The Supreme Battle

How Antonin Scalia's brash ideas influenced Canadian courts

Photography by Ted Eytan

On a typically cold mid-winter’s day in 2007, U.S. Supreme Court Justice Antonin Scalia came to Canada to debate his Canadian counterpart Justice Ian Binnie. The two of them engaged in a battle that “blew the doors off the place.” Surprisingly, the hometown favourite bested the champion from south of the border—very few people ever got the best of Antonin Scalia. But that day, at McGill University, Ian Binnie did.

During the period that Ted Cruz and I were at Harvard Law School, Antonin Scalia’s influence was palpable. While five of the nine justices hailed from Harvard, there was no question that Scalia was the dominant personality on the court. He was a proud alum and frequent visitor to campus. Harvard Law Professor Alan Dershowitz of the O.J. Simpson “Dream Team” would invite Scalia to his first-year Criminal Law class and debate Scalia in front of 140 students who probably did not yet realize that they had ringside seats to one of the greatest legal shows not available on Netflix.

Scalia was one of the patrons and guiding lights of the Federalist Society, the student legal organization that became the vanguard of a conservative legal revolution in the United States. Originalism—the belief that constitutional terms have a fixed “original meaning”—had been championed by Ronald Reagan’s Attorney General Edwin Meese. But it was Scalia who succeeded in igniting the originalist revolution. Without him, originalism may never have gained the traction that it did in the United States.

But also thanks to Scalia, originalism has never gained much ground in Canada when it comes to interpreting the Canadian Charter of Rights and Freedoms. This is despite the fact that originalism—resorting to the Fathers of Confederation—was once a popular method of interpreting the British North America Act, 1867. Such arguments can even be seen today in cases like the 2014 Senate Reform Reference, where the Supreme Court arguably focused much more on the Senate that the Fathers of Confederation hoped for than the one that Canadians got.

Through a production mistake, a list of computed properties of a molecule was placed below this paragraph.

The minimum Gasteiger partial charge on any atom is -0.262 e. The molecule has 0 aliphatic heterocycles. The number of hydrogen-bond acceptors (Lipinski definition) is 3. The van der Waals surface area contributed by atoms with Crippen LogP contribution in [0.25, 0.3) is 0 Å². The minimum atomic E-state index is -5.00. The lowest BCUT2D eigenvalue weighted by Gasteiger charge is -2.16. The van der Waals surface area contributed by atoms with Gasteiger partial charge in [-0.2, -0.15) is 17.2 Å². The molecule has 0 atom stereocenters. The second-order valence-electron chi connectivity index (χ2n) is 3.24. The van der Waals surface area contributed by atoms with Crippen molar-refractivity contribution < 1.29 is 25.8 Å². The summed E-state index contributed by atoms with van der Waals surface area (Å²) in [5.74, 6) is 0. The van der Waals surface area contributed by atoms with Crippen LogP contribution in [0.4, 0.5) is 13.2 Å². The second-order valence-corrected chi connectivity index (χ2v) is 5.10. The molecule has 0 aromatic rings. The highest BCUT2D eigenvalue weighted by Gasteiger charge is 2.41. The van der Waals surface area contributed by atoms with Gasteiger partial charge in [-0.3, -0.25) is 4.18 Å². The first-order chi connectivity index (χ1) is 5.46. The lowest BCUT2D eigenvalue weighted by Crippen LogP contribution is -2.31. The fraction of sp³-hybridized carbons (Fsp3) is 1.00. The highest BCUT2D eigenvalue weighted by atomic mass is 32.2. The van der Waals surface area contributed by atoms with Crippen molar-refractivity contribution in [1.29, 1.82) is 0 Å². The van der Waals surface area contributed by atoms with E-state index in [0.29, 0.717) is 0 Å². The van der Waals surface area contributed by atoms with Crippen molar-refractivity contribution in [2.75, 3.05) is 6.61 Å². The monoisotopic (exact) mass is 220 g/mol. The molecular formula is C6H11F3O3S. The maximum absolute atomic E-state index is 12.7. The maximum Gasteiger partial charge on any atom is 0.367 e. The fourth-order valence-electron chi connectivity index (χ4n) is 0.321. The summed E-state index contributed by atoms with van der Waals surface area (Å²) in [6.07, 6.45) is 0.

A year before Scalia was raised to the top court, the Supreme Court of Canada came out solidly against originalism, despite the fact that originalism presented differently here. When it came to interpreting the new Charter of Rights and Freedoms enacted in 1982, originalism meant looking back to the debates of a few years before, not a few hundred years ago. Nevertheless, another Tony—Supreme Court justice and future Chief Justice Antonio Lamer—dismissed the theory in a brief turn of phrase. In a 1985 decision, Justice Lamer said such evidence was entitled to only “minimal weight”. This planted a judicial kiss of death on it, with nary a peep in opposition. Canada had no Scalia to respond to Lamer. Not in 1985 and not since.

In fact, Scalia helped ensure that Lamer’s dismissal of originalism would remain the rule in Canada. As a school of constitutional interpretation, originalism became so associated with Antonin Scalia and his absolutist, brash, no-holds-barred approach that it became difficult if not impossible for any proponents of a Canadian variant to be taken seriously. “Scalia” simply did not translate north of the border, neither in style nor in substance.